I have to admit, however, I was excited that he was excited about his E-Pal. His view on this assignment has done a 180. I think once we get over these little obstacles, they will enjoy E-Paling more.

Last update is on the flipped classroom components I’m doing in my room. So far, the students have all been working on the same unit, all at their own pace. The majority of students are testing out and passing, and for those that don’t, they’re going back and re-learning it until they’ve mastered it. We’ve been taking baby steps with this and I’m comfortable with that. I’m teaching a new process and content at the same time, for the first time ever. I’m pleased with the progress they’re making. The Parts of Speech unit was given to them not only because they all desperately need it (especially with some major essays coming up in English class), but because it was a good way to intro the flipped classroom. Since my last post, I’ve gone from posting individual videos on Edmodo to creating tutorials on Sophia.org. What I love about Sophia.org is that I can create a group of activities for students to do pertaining to the lesson they’re learning. For example, with their adverbs lesson, I uploaded an intro video of an adverbs song being sung by a band. After that, their next step was to view the actual screencast done by myself, explaining what “how” adverbs were and how to identify them. Students are stilling filling out their SSS Packets as they watch the videos. Next, I posted a “how” adverb quiz via Google Forms for them to fill out. Last, I posted a link to another website which allows them to practice adverbs in a game format.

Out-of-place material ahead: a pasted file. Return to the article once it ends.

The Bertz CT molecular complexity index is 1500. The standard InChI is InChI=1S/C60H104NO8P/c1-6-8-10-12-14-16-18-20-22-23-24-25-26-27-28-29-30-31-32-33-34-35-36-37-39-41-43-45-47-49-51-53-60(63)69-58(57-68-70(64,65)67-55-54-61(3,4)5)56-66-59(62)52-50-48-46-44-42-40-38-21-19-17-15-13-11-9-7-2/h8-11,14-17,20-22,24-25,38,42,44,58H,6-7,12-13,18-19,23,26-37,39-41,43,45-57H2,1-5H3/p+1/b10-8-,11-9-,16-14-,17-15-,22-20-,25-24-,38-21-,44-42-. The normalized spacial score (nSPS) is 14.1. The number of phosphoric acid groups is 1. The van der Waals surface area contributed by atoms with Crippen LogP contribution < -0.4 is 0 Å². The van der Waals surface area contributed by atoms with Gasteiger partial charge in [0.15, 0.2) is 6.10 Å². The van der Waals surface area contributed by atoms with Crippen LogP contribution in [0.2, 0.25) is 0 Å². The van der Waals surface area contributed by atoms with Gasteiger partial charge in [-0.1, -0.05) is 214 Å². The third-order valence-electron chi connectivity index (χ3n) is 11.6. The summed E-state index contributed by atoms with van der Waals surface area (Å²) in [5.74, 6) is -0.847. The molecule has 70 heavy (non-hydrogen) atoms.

A student listens to a tutorial on Sophia.org

Another student fills out his SSS Packet while watching my tutorial.

The videos I’m making are slowly morphing into a better product. When I made my first video (*cringe*), I carefully scripted it out, timed the presentation just so, and recorded it very seriously (an adverb!). Since then, I’ve let that go. The script idea went to the wayside. I felt a lot more comfortable just presenting it on the spot. I’m able to let my personality come through more doing it this way, which the students have noticed (either that, or their giggles that escape while they’re watching mean that they’re laughing AT me. I choose to stay in denial). The one major discouraging part about doing this is, again, the technology we have in the class. The laptops are in bad shape, are slower than molasses, and are in dire need of updates. I’ve contacted our “Help Desk” several times, only to get chewed out and asked why I’m not taking better care of them. Whatever. That’s another entire blog post in itself. I would’ve liked to have the kids create a Wordle on the “how” adverbs they’ve learned so far, but unfortunatley, some laptops don’t have Java/Flash updates, so there went that idea. What sucks is that I demonstrated on my teacher laptop how to do it and they were actually looking forward to doing this activity.